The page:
If you had travelled around Britain in the very early 1970s sampling beers from local brewers, you would have found several called AK. Fremlin’s of Faversham, then owned by Whitbread, made one. So did another Whitbread-owned former independent, Strong’s of Romsey, in Hampshire.
In Hertfordshire two brewers, McMullen’s of Hertford and Rayment’s of Furneux Pelham, also made beers called AK. These, and the Fremlin’s and Strong’s AKs were sold as light milds. In the Courage empire, the ex-Hole’s brewery at Newark in Nottinghamshire brewed an AK bitter, while the group’s Bristol brewery sold an AK that was a primed version of its George’s bitter, made for customers of the former Phillips brewery in Newport, Monmouthshire, which had closed in 1968.
At least three brewers also sold beers called KK: Greene King, which brewed a light mild under that name at the former Wells and Winch brewery in Biggleswade; Ind Coope, which made KK light mild at its Romford brewery; and Hardys and Hansons of Kimberley, Nottinghamshire, which sold a keg beer called KK.
What all these beers had in common was that they were light, in both colour and gravity, and also lightly hopped. Today only McMullen’s AK survives, and though it has risen in gravity since the early 1970s, from 1033 to 1037 or so, and is now described as a “bitter”, it is still comparatively light and lightly hopped (with WGV, Whitbread Goldings Variety).
So where did the name AK come from? In the First World War, Britons joked that AK stood for Asquith’s Knockout. Herbert Asquith was Prime Minister in 1914 when the tax on the standard barrel of beer hurtled up from seven shillings and ninepence to 23 shillings in order to help pay for fighting the Kaiser. Weaker beers paid less tax, of course, and AK was always weaker than standard bitters, leaving it a more affordable “knockout” than regular beers. (“Squiffy” Asquith was also notorious for being fond of his drink). Unfortunately, AK as a name for a type of beer is found at least as long ago as 1855, from the Stafford Brewery, when Asquith was only three years old.
Rayment’s claimed AK meant Ale for Keeping, though since AK was a weaker beer, and thus unsuitable for keeping very long, this argument does not stand up either. Another suggestion is that AK was invented by a Victorian brewer called Arthur King, and took his initials, a story found at both Hole’s of Newark and Courage in Bristol. The problem with this story is that no such brewer has ever been traced – Arthur King seems to be as mythical as King Arthur – and it fails to cover AK’s sister beer, KK. As Roger Protz, said, who invented that one – King Kong?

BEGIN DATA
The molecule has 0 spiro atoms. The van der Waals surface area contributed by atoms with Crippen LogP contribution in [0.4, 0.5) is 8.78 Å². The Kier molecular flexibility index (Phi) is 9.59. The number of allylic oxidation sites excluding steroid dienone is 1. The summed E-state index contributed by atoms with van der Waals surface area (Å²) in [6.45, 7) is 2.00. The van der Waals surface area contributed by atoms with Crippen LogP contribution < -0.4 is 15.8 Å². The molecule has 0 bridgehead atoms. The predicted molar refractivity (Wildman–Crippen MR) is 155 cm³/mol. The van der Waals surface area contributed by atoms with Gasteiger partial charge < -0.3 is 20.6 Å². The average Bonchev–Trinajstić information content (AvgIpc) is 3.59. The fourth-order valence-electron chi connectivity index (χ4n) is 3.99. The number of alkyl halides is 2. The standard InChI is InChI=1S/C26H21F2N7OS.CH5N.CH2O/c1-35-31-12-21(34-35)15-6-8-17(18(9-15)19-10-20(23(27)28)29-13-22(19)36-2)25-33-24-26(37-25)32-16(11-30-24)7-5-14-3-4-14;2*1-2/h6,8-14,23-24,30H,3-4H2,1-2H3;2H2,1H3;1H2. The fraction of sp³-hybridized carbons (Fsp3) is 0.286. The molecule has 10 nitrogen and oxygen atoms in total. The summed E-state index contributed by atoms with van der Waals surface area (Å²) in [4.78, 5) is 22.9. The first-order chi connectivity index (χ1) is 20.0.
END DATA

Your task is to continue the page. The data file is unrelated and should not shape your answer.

Indeed, if you look at Victorian brewers’ advertisements, it becomes clear that AK, and KK, were part of a family of different beers with K in their name, including AKK, XK, KKK, KKKK and even KIPA. AK in particular was a very widespread name for a beer. More than a dozen other brewers in Hertfordshire besides McMullen’s and Rayment’s once made an AK. A single edition of the Richmond and Twickenham Times, dated July 8 1893, carries advertisements from five different brewers in south and west London, four of whom offered a beer called AK or KK.
The noticeable point about these advertisements is that they all give AK the same price, one shilling a gallon, implying a strength of around 1045-1055 OG. The descriptions of AK are pretty consistent as well: “light bitter ale”, “light sparkling ale”, “family bitter ale”, “light pale ale” and so on. The idea of AK as a low-strength, low-hop pale ale is confirmed by the few written references to the beer. Professor Charles Graham in his talk to the Society of Chemical Industry in 1881 gave the original gravity of AK as 1045, with an alcohol-by-weight percentage of 4.3. The Burton brewer James Herbert said of AK ale in his book The Art of Brewing, published in 1871:
This class of ale has come very much into use, mostly for private families, it being a light tonic ale, and sent out by most brewers at one shilling per gallon. The gravity of this Ale is usually brewed at 20lbs [that is, 1056 OG]”
Crowley’s brewery in Croydon High Street in 1900 described its AK in one of its advertisements as “a Bitter Ale of sound quality with a delicate Hop flavour”. The Victorian journalist Alfred Barnard in 1889 gave almost identical tasting notes to Crowley’s on the “AK shilling ale” brewed by WJ Rogers at the Jacob Street brewery in Bristol: “most pleasant to the palate … a bright sparkling beverage of a rich golden colour and possesses a nice delicate hop flavour.” (Rogers actually used the letters AK as its company trademark.)